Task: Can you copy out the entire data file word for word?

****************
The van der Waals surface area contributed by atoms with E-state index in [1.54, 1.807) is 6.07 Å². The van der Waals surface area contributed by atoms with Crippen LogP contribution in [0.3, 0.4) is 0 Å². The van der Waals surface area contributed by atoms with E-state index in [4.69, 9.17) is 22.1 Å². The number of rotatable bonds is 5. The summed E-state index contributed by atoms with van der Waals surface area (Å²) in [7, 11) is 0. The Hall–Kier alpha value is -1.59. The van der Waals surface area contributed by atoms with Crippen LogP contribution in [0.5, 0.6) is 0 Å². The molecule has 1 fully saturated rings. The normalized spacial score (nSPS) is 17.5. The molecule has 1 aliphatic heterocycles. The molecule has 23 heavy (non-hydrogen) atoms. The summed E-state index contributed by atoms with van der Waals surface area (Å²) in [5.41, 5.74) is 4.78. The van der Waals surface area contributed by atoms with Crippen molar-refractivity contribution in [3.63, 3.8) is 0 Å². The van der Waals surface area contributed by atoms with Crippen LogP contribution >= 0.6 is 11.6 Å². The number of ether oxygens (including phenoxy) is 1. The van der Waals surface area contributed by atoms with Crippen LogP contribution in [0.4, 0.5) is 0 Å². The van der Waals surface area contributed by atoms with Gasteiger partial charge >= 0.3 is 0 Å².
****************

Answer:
The van der Waals surface area contributed by atoms with E-state index in [1.54, 1.807) is 6.07 Å². The van der Waals surface area contributed by atoms with Crippen LogP contribution in [0.3, 0.4) is 0 Å². The van der Waals surface area contributed by atoms with E-state index in [4.69, 9.17) is 22.1 Å². The number of rotatable bonds is 5. The summed E-state index contributed by atoms with van der Waals surface area (Å²) in [7, 11) is 0. The Hall–Kier alpha value is -1.59. The van der Waals surface area contributed by atoms with Crippen LogP contribution in [0.5, 0.6) is 0 Å². The molecule has 1 fully saturated rings. The normalized spacial score (nSPS) is 17.5. The molecule has 1 aliphatic heterocycles. The molecule has 23 heavy (non-hydrogen) atoms. The summed E-state index contributed by atoms with van der Waals surface area (Å²) in [5.41, 5.74) is 4.78. The van der Waals surface area contributed by atoms with Crippen molar-refractivity contribution in [3.63, 3.8) is 0 Å². The van der Waals surface area contributed by atoms with Crippen LogP contribution >= 0.6 is 11.6 Å². The number of ether oxygens (including phenoxy) is 1. The van der Waals surface area contributed by atoms with Crippen LogP contribution in [0.4, 0.5) is 0 Å². The van der Waals surface area contributed by atoms with Gasteiger partial charge >= 0.3 is 0 Å².